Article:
In the background to these events, the so-called ‘peace process’ between the Erdoğan regime and the Kurdistan Workers’ Party (PKK) was still going on. It aimed to expand democratic conditions in Turkey and to solve the ‘Kurdish Issue’ through a democratic and peaceful framework. However, these peace talks were broken off as a result of Erdoğan’s anti-Kurdish stance.
In the parliamentary elections in June 2015, the HDP was able to increase its vote share to 13.1%, with more than 6 million votes. They surpassed the 10% election threshold to enter parliament with 80 seats. This prevented Erdoğan’s AKP from achieving a parliamentary majority that would enable him to amend the constitution. After this, Erdoğan began a systematic campaign of revenge against the HDP. Cities in south-eastern Turkey with a high proportion of votes for the HDP were besieged by the Turkish military and security forces, resulting in hundreds of people losing their lives. The state of emergency imposed on these cities became a daily routine for the inhabitants. Instead of democratising the country, the Erdoğan regime used war as a political instrument.
Extension of the parliamentary mandate for Turkish troops in Iraq and Syria
On 26 October 2021, a resolution was passed in the Turkish Parliament to allow more troops to be sent to Iraq and Syria – in other words, to allow continued military invasion and occupation there. This was a further extension of resolutions first passed in the parliament in 2007 for Iraq and in 2012 for Syria. In Both countries, the Turkish military is creating its own military bases. Last week, the mandate was extended for two more years, until October 2023.
The HDP (Peoples’ Democratic Party), the CHP (Republican People’s Party), the TIP (Workers’ Party of Turkey) and the DBP (Democratic Regions Party) all rejected the motion in parliament. Political parties outside parliament and non-governmental organisations also opposed the military mandate. However, MPs from the AKP (Justice and Development Party), MHP (Nationalist Movement Party) and IYI Party (Good Party) voted in favour of the motion. HDP co-chair Pervin Buldan called the mandate an ‘extension of war and occupation’.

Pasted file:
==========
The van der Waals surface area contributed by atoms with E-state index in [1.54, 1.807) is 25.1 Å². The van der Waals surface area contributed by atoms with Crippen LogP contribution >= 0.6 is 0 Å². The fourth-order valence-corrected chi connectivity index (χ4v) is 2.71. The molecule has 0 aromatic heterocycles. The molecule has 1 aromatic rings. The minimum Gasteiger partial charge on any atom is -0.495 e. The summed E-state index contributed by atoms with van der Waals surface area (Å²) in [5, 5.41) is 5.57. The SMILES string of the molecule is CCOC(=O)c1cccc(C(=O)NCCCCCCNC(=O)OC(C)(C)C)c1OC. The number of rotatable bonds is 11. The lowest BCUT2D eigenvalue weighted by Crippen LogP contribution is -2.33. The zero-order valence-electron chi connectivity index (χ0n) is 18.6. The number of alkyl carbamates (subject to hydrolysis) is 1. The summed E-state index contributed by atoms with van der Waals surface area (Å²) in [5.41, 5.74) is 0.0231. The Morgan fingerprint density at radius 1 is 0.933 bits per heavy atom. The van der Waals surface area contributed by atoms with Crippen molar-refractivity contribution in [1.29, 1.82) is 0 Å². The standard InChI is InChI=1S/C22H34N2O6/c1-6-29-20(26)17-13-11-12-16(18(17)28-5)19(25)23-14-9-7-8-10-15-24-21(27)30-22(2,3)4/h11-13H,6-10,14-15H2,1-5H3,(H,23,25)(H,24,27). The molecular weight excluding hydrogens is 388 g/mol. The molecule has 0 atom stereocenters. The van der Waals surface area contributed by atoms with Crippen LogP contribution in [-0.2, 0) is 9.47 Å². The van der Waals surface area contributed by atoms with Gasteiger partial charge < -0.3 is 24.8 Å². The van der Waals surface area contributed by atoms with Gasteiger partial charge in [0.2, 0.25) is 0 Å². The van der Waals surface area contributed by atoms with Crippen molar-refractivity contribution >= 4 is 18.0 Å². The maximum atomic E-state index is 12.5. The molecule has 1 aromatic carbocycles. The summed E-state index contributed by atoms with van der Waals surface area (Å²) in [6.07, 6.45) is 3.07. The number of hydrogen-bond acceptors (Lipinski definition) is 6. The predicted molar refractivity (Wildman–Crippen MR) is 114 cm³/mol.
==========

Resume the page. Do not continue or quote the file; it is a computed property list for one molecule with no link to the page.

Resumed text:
Turkey’s presence and actions in Syria and Iraq violate international law and human rights. Turkey is committing massive crimes against humanity. Recently, Turkey was described by the EU Commission as an “occupying power” in northern Syria (Rojava). In northern Iraq (South Kurdistan), Turkey has been waging a war against the Kurdistan Workers’ Party (PKK) for years, and is extending its own network of military bases.
Use of banned chemical weapons
As part of the ongoing invasion of northern Iraq, several reports have accused Turkey of using chemical weapons. The use of chemical weapons is a war crime and a violation of international law. Calls for an investigation by the Organisation for the Prohibition of Chemical Weapons (OPCW) are becoming more numerous and louder – including from international women’s organisations, and from Kurdish and Arab intellectuals, both from northern Iraq and the rest of Iraq.
Protests have been taking place for weeks, and there have been numerous appeals to the OPCW and the UN from different bodies. The issue has been raised in the EU and European parliaments, and the Kurdish Friendship Group in the European Parliament has called for an investigation into the attacks.
Turkey has a duty to abide by human rights law and international laws and norms. So far, they have not done so. If this continues, then it is the duty of international bodies to hold Turkey to account and impose legal measures.
Since its founding, the HDP has always stood up for human rights and values. This has resulted in its systematic repression. The HDP will pursue its struggle for democratisation, and will do its best to ensure Turkey maintains human rights, and international laws and norms. If international bodies are interested in a democratic Turkey, then they must support the HDP and not leave it on its own. Indeed, as is often said, the HDP is the only real opposition to the Erdoğan regime. The HDP is the bridge to a democratic Turkey.
Photo: HDP MPs wanted to make a press statement in Diyarbakir on 20/10/2019. The police had surrounded them and prevented them from doing so.